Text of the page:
If you've read only the reviews on this page (no disrespect to any of the other reviewers intended), you may get the sense that ADF are a provincial, acquired exotic taste. They really aren't. I am not of South Asian background. My reaction: NME's comparison of this CD with Public Enemy's classic "Fear of a Black Planet" is dead on. The sonic textures are just as crushingly dense and complex. And while Chuck D is by far the better lyricist, ADF, with effortless mastery, deploys a much broader ethnomusicological vocabulary and arguably proves more innovative. But not in an inaccessible way that marginalizes them or relegates them to some kind of "world music" ghetto. Anyone who likes Public Enemy, Massive Attack, or the Chemical Brothers will love this adrenaline-fueled stuff. Small wonder that Radiohead's Ed O'Brien and Massive Attack have recently collaborated with these guys.
While some of the lyrics may speak most directly to the South Asian diaspora, the radical politics are not as provincial as some Desi-centric reviewers might suggest. Yes, the political sensibility doesn't get much beyond sloganeering. But that's true for most "pop" lyrics. And at least these guys are sincere. ADF's Pandit G even recently refused the Queen's offer of an MBE award "for services to the music industry."
The bottom line: this is great stuff that will broaden your musical horizons...at the same time it blows your brains out!
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3 of 3 people found the following review helpful By "jungleone" on April 12, 2000
Format: Audio CD
Well, what can I say? A new ADF album, and they definitely have matured a great deal since Rafi's Revenge. This time around they really bring the dub to the name "Asian Dub Foundation." Most of the tracks are set at a skankable reggae/ska/dub pace, with breaks, beats, samples, and plenty of asian flavor thrown in for good measure. Missing, unfortunately, are the furiously mashed up "amen" jungle rhythms of Rafi's Revenge. The fury of tracks like "Black and White," "Charge," and "Culture Move" (great Navigator collaboration) from the last album are greatly missed. Instead we get some more subtle jungle flirtations like "Taa Deem" and slower (but funky) breakbeat experimentations like "Riddim I like." Not bad at all. Politically conscious lyrics AND excellent rhythms. What more can you ask for? Can't wait to see them live here in the US.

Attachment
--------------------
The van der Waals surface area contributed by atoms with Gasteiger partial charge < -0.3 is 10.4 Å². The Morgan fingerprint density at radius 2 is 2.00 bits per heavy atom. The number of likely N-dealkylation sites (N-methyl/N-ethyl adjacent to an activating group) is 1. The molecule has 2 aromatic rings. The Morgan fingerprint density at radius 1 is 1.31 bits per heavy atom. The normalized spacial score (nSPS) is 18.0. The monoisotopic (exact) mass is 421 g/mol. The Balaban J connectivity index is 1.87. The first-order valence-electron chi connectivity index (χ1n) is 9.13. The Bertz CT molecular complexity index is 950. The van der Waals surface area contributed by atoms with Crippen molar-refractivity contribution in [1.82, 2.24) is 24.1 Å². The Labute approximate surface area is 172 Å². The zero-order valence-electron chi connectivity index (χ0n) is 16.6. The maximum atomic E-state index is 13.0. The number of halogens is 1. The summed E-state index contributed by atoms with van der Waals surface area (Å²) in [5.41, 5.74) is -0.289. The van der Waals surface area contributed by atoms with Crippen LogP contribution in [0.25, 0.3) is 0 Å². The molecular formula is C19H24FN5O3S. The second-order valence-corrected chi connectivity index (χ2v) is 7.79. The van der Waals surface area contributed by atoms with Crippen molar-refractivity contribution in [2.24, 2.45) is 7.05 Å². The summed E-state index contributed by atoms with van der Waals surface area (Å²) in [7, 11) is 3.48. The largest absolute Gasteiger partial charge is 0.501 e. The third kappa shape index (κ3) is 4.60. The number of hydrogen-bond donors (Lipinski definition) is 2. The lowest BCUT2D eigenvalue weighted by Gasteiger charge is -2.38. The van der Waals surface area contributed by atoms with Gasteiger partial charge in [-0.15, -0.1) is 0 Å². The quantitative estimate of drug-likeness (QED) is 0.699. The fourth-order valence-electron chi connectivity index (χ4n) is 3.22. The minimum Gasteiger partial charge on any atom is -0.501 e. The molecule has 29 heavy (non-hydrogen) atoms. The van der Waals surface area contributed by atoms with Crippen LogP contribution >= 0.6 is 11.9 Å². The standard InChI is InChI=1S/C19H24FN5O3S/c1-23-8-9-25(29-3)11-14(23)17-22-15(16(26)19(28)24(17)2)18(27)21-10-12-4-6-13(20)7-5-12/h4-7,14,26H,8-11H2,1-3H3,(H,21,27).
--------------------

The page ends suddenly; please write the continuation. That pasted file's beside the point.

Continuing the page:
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2 of 2 people found the following review helpful By Amardeep Singh on February 23, 2002
Format: Audio CD
Though few critics seem to have noticed, this CD delivers on the potential seen in earlier ADF releases to create a potent mix of ragamuffin rhyming, tight dub/jungle beats (with sounds produced mainly by ADF's incredible live players), and 2nd gen. South Asian conscious lyrics.
(Maybe if there were more Desi rock critics, there might have been greater awareness as to the brilliance of ADF).
"Community music" not so much geared towards the club dancefloor as it is in making you think and react.
My favorite track on the lyrical tip is "New way, new life." ADF have become storytellers for the South Asian immigrant experience, telling our story of struggle and survival in a hostile and alien environment. In a way, the song also justifies the whole mainstream Desi Bollywood entertainment industry -- for our parents at least, it was a link to community and culture without which they would have had an even tougher time.